It is important to me to design deeply thought-through, comprehensive concepts in which the user is always at the centre.
It can be helpful to take a step back and discard good ideas in order to be able to develop even better ideas.
My focus is mainly on research, conception and (visual) prototyping. More information on these points can be found further down the page.
In the research phase, my main concern is to gather as much in-depth knowledge as possible about my target group and their needs. I want to know what bothers them and what they want, what their contextual everyday life looks like and what they like - or dislike - about it.
This can be achieved through methods such as (expert) interviews, desk research, various methods of observation or cultural probes, etc.
Synthesis is primarily about sorting and classifying the gained knowledge and insights. For this, I use various methods that help with this. These include value proposition canvases, user journeys, storyboards, personas, stakeholder maps and many more.
After the findings have been sorted and problems defined in the synthesis phase, they can be transformed into an initial concept in the conception phase.
For this purpose, initial solution approaches are generated and researched. Are the ideas realistic and technically feasible? Are they logical? Do they actually help the users with their problems?
Here it can be useful to do an initial feedback loop in order to hear the user's first opinions on the proposed solution. This can then be considered and incorporated.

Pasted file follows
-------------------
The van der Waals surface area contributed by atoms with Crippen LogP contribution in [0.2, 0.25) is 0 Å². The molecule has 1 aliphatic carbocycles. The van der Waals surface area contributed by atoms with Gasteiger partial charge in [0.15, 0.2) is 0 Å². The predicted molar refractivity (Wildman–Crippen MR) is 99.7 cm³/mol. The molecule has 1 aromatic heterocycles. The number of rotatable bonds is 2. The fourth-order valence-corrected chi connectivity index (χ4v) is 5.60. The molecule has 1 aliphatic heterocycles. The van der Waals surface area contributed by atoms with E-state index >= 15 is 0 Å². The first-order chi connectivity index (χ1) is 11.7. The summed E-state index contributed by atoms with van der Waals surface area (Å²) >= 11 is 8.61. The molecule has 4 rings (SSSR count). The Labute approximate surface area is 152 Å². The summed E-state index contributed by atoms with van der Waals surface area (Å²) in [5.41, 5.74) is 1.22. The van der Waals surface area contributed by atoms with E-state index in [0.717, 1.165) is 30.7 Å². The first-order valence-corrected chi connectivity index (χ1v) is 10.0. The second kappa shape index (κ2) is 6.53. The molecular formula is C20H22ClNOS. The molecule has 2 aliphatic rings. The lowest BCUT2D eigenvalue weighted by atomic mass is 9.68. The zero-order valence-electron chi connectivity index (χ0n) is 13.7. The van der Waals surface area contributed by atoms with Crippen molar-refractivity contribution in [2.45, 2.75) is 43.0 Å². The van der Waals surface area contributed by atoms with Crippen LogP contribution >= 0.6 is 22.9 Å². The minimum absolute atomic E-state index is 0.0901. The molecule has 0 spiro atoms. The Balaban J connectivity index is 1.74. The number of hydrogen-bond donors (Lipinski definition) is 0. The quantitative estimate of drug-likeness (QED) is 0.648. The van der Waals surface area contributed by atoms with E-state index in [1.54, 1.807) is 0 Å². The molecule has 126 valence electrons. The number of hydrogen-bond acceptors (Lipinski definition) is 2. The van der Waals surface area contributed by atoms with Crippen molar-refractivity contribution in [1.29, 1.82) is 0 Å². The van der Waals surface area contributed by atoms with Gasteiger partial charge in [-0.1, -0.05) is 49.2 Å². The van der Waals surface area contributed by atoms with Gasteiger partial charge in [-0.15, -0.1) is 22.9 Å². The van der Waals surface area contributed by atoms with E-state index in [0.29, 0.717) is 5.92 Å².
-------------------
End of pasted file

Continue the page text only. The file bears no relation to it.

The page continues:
As soon as the concept is in place, it can be implemented. The implementation of the concept is usually divided into two different parts. On the one hand, the hardware prototyping and on the other hand, the design of the user interfaces.
From a technical point of view, my hardware prototypes usually consist of an Arduino and various associated actuators and sensors, which are installed according to the concept and integrated into the product.
Most products then also include a user interface in most cases. I often design this by starting with a storyboard or a user flow. I then work this out into an information architecture, from which I then create wireframes and first screens, starting with scribbles. These are then iteratively elaborated until I have a high-fidelity prototype. Afterwards, the screens can be linked together, for example via figma, and the transitions between the screens can be animated to create a first click prototype.
These click dummies and/or hardware prototypes can then be tested together with the respective user. For this, it often makes sense to think of a task for the user and simply observe how the user deals with the challenge. This makes it possible to learn where there is still room for improvement and what perhaps already works better than expected.
These findings can then in turn be used to improve the prototypes even further.
At our university, it was also part of the semester project to exhibit this at the end of each semester. Here are a few impressions of some of the exhibitions and fairs in which I was able to participate with my projects.